Meanwhile, Oliver Wyman president and chief executive John Drzik highlights the limits of quantitative modelling as part of corporate risk management. “You can build much more sophisticated models where there’s lots of data to work with. That doesn’t mean you’re focusing on the biggest problems that firms face, because those are where you have thin data sets and often have to make judgment calls,” he said during a Wharton School of Business roundtable.
Modelling commodity prices, for example, for which there is plenty of data, may be less useful than monitoring political risks, which are often insurable, such as the seizure by the Venezuelan government of a rice processing plant belonging to the US giant Cargill in March 2009.
A profession in its own right
The diverse and diffuse nature of general risk management may make its value more difficult to grasp. Harry Daugird, a member of the board of the German risk management association BFV, and president of Komposit Risk Consultants and Insurance Brokers, says risk management is still not clearly defined and so it has not been able to make the impact its advocates would like.
“Our core competence is the management of insurable risk. It is very important to the business, and we should be satisfied if we do this job in a successful way,” Daugird states.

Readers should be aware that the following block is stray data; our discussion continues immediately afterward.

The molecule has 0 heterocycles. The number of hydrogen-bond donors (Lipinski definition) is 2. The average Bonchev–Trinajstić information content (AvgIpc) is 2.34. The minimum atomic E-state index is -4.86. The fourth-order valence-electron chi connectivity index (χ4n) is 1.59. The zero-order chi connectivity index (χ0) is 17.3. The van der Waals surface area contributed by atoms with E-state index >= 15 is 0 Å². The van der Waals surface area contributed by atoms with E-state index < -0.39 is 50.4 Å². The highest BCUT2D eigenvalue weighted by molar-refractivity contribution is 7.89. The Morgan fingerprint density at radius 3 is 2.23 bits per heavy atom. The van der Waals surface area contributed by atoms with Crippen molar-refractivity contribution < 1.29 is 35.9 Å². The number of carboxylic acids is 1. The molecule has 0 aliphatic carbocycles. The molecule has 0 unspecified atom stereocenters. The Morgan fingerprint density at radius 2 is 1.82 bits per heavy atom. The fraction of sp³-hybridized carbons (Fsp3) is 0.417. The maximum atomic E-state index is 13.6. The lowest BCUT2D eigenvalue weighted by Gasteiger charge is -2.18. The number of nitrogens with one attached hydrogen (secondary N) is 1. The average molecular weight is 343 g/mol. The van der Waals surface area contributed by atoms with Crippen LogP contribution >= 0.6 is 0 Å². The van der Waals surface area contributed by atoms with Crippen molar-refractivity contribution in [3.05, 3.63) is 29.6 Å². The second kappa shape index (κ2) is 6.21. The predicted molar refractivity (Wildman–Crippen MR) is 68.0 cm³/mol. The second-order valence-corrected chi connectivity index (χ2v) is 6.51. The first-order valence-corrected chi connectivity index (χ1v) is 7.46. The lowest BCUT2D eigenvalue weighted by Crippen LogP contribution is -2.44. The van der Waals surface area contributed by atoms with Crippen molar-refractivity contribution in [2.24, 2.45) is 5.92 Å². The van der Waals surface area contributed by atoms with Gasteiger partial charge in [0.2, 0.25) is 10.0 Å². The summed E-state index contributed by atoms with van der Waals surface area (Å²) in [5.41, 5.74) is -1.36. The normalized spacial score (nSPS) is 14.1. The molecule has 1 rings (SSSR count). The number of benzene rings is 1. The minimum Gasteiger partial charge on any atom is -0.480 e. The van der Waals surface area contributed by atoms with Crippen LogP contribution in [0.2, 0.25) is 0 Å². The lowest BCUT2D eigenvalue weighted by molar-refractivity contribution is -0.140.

The way the Institute of Risk Management (IRM) has developed its educational offerings in recent years is an indication of the growing importance that companies are placing on risk management. IRM has been very successful with its basic course in risk management, the Certificate in Risk Management. More recently, it has made the syllabus of the Certificate and its post-graduate qualification, the Diploma in Risk Management, increasingly international.
Steve Fowler, the IRM’s chief executive, argues that risk management needs to be a profession in its own right, with an over-arching body of knowledge about the subject. “I believe professionalism to be really important for risk management to have a future. There is no other option. Otherwise, it becomes vague and applies to all sorts of jobs. My current concern is where we have a lot of people who call themselves risk managers, but have no education in the subject to differentiate themselves.”
In the same way as there are corporate, criminal and family lawyers within the legal profession, so Fowler believes there will be a number of different roles within risk management. “Some risk managers will have a broad perspective and ability, while we will also have people who specialise in different areas of risk, such as insurance managers, corporate responsibility or IT security.”
Prudent regimes like Solvency II make the CRO role almost essential for financial companies, according to den Dekker but, depending on the type of company, he sees the risk manager role as increasingly important. He views this as someone who understands operational risk; an intelligent person who can get the operating companies to talk to each other and come up with a report for senior management.
“I see the natural progression of a risk manager toward an enterprise risk management role, more than one of a chief risk officer.” How effective the person is, he says, depends on the ways they sell themselves within the company. “The person needs to be a facilitator, rather than a frustrator.” IT
This article originally appeared in our sister title StrategicRISK, www.strategicrisk.eu